St. Louis, Missouri

St. Louis, Missouri

St. Louis is the second-largest city in the US State of Missouri. It is adjacent to but independent of St. Louis County. The 192m Gateway Arch in Downtown St. Louis, the Missouri Botanical Garden, and the St. Louis Zoo are among the city's notable sights.

Geography Of St. Louis

Aerial view of the downtown skyline of St. Louis, Missouri.
Aerial view of the downtown skyline of St. Louis, Missouri.

The city of St. Louis is situated on the western bank of the Mississippi River opposite East. Louis, Illinois, just south of the confluence of the Missouri River. According to the United States Census Bureau, the city covers a total area of 170.92 sq. km, of which 159.92 sq. km is occupied by land, and 11 sq. km is occupied by water. The River des Peres lies near the southern boundary of the city of St. Louis, separating it from St. Louis County. Most of River des Peres was confined to a channel or put underground in the 1920s and early 1930s. The lower section of the river was the site of some of the worst flooding of the Great Flood of 1993.

The Population Of St. Louis

Gateway Arch in St. Louis, Missouri
Fireworks over the famous monument of Gateway Arch with St. Louis skyline and Mississippi River. 

St. Louis, Missouri, enjoyed its highest population in the 1950s when it was home to a population of 857,000 inhabitants. Today it has a population of 292,047 people with a median age of 36.4 and a population density of 4,730 people per sq. mile. The city's population is currently declining at a rate of -0.96% annually. The largest ethnic groups in St. Louis are the non-Hispanic White representing 46.53% of the city’s population, followed by the Black or African Americans at 46.41%, Asians at 3.36%, and two or more races at 2.41%. The minor ethnic groups are other races at 0.97%, Native Americans at 0.26%, and Native Hawaiians or Pacific Islanders at 0.07%. As of 2019, 95.5% of St. Louis’s population were U.S. citizens, and around 7.38% were born outside of the country. The most common birthplace for foreign-born residents of Missouri is Mexico, followed by India and China. All households speak English at home as their primary language. In 2019, the largest universities by the number of degrees awarded were Saint Louis University, Ranken Technical College, and Barnes-Jewish College Goldfarb School of Nursing. The most popular majors in St. Louis are Registered Nursing and Pharmacy. The student population is skewed towards women, and the majority of graduating students are White, then comes Black or African American followed by Asian students.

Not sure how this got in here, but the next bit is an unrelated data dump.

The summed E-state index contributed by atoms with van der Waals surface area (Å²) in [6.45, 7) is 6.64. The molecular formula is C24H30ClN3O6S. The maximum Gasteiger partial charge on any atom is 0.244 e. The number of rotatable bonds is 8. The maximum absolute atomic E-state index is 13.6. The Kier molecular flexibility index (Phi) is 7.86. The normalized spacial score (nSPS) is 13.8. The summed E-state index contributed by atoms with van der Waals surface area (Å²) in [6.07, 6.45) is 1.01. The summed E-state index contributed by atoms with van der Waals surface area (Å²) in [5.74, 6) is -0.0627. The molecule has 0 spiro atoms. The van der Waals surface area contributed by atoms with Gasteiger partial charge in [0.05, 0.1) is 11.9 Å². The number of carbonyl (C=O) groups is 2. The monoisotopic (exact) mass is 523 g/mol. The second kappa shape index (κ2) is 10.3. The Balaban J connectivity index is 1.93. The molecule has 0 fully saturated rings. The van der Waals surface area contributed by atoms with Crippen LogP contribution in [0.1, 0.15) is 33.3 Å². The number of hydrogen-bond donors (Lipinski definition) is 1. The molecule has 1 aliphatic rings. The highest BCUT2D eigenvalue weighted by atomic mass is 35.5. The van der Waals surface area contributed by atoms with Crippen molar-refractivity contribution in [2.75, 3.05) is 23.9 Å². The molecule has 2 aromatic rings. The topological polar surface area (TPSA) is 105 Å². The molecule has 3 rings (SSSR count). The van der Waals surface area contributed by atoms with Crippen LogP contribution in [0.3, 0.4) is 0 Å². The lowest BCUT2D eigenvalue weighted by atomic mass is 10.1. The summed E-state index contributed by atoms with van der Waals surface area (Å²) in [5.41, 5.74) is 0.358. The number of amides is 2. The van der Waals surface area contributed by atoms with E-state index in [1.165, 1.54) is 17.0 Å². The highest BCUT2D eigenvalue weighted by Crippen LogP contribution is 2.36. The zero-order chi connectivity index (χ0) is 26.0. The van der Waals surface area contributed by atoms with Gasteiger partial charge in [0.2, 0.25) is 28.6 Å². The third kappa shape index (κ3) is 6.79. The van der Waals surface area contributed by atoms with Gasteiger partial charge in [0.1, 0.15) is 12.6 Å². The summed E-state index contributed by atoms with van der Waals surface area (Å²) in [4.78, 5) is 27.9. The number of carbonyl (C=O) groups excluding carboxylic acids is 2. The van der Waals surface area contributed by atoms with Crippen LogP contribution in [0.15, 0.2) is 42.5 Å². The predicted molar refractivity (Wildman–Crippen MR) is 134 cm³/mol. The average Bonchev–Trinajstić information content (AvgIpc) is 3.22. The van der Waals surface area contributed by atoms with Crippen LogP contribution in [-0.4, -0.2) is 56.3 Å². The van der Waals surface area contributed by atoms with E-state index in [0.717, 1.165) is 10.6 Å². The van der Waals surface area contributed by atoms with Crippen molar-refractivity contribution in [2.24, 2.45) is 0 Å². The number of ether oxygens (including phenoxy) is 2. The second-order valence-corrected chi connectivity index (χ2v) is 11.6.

The Economy Of St. Louis

Ted Drews frozen custard and ice cream shop at St. Louis, Missouri
Patrons are standing outside in line at service windows at Ted Drews frozen custard and ice cream shop on Route 66 in St. Louis, Missouri, during summer. Editorial credit: RozenskiP /

The median household income in the city of St. Louis is $47,176, which is less than the median annual income of $65,712 across the United States. However, the income in St. Louis witnessed a 7.94% yearly growth since 2018, as it was $43,889. The economy of St. Louis employs around 51% of the city’s population in various industries, with the largest ones being Health Care & Social Assistance, Educational Services, and Retail Trade. The highest paying industries are Utilities, Scientific & Technical Services, and Information. The average car ownership rate is two cars per household.

Brief History Of St. Louis 

Old courthouse in St. Louis, Missouri
St. Louis, Missouri, downtown cityscape with the old courthouse at dusk. 

The present area of St. Louis is located on a traditional, ancestral and unceded territory of the Illini Confederacy, which is a group of twelve Native American tribes in the upper Mississippi River valley. These twelve Native American tribes were Kaskaskia, Chepoussa, Tamaroa, Moingwena, Michigamea, Coiracoentanon, Cahokia, Peoria, Espeminkia, Chinkoa, Maroa, and Tapouara. The European explorers reached the region in the 17th century. It is believed that they were in tens of thousands of people at that time. The Grand Village of Illinois alone was home to around 20,000 people. By the mid-18th century, however, only five tribes remained: the Michigamea, Cahokia, Kaskaskia, Peoria, and Tamaroa.